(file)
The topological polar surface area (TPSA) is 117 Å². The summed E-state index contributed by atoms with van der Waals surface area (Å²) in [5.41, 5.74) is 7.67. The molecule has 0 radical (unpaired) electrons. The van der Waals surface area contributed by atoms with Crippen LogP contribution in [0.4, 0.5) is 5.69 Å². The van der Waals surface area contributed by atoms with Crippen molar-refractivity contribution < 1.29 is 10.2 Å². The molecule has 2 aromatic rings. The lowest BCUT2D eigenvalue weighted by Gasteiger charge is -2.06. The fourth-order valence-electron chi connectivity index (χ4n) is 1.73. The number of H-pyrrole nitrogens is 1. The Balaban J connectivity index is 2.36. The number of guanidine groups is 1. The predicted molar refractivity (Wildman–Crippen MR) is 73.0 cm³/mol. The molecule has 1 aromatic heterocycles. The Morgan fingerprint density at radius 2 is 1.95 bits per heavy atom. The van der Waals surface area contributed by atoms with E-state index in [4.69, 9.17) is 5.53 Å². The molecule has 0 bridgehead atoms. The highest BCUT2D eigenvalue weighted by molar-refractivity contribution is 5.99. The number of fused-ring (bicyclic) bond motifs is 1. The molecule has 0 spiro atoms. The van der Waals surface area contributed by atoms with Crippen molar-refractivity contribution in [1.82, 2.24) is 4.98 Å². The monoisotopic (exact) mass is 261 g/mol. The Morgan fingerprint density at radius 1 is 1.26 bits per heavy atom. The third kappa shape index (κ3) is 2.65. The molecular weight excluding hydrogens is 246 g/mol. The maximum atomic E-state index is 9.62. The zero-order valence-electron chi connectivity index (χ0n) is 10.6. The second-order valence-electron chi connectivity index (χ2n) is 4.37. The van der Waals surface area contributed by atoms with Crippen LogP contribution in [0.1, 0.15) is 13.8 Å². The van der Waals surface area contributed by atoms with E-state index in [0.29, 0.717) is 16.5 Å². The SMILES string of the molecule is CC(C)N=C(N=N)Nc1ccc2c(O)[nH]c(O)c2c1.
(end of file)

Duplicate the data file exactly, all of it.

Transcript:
The topological polar surface area (TPSA) is 117 Å². The summed E-state index contributed by atoms with van der Waals surface area (Å²) in [5.41, 5.74) is 7.67. The molecule has 0 radical (unpaired) electrons. The van der Waals surface area contributed by atoms with Crippen LogP contribution in [0.4, 0.5) is 5.69 Å². The van der Waals surface area contributed by atoms with Crippen molar-refractivity contribution < 1.29 is 10.2 Å². The molecule has 2 aromatic rings. The lowest BCUT2D eigenvalue weighted by Gasteiger charge is -2.06. The fourth-order valence-electron chi connectivity index (χ4n) is 1.73. The number of H-pyrrole nitrogens is 1. The Balaban J connectivity index is 2.36. The number of guanidine groups is 1. The predicted molar refractivity (Wildman–Crippen MR) is 73.0 cm³/mol. The molecule has 1 aromatic heterocycles. The Morgan fingerprint density at radius 2 is 1.95 bits per heavy atom. The van der Waals surface area contributed by atoms with E-state index in [4.69, 9.17) is 5.53 Å². The molecule has 0 bridgehead atoms. The highest BCUT2D eigenvalue weighted by molar-refractivity contribution is 5.99. The number of fused-ring (bicyclic) bond motifs is 1. The molecule has 0 spiro atoms. The van der Waals surface area contributed by atoms with Crippen molar-refractivity contribution in [1.82, 2.24) is 4.98 Å². The monoisotopic (exact) mass is 261 g/mol. The Morgan fingerprint density at radius 1 is 1.26 bits per heavy atom. The third kappa shape index (κ3) is 2.65. The molecular weight excluding hydrogens is 246 g/mol. The maximum atomic E-state index is 9.62. The zero-order valence-electron chi connectivity index (χ0n) is 10.6. The second-order valence-electron chi connectivity index (χ2n) is 4.37. The van der Waals surface area contributed by atoms with Crippen LogP contribution in [0.1, 0.15) is 13.8 Å². The van der Waals surface area contributed by atoms with E-state index in [0.29, 0.717) is 16.5 Å². The SMILES string of the molecule is CC(C)N=C(N=N)Nc1ccc2c(O)[nH]c(O)c2c1.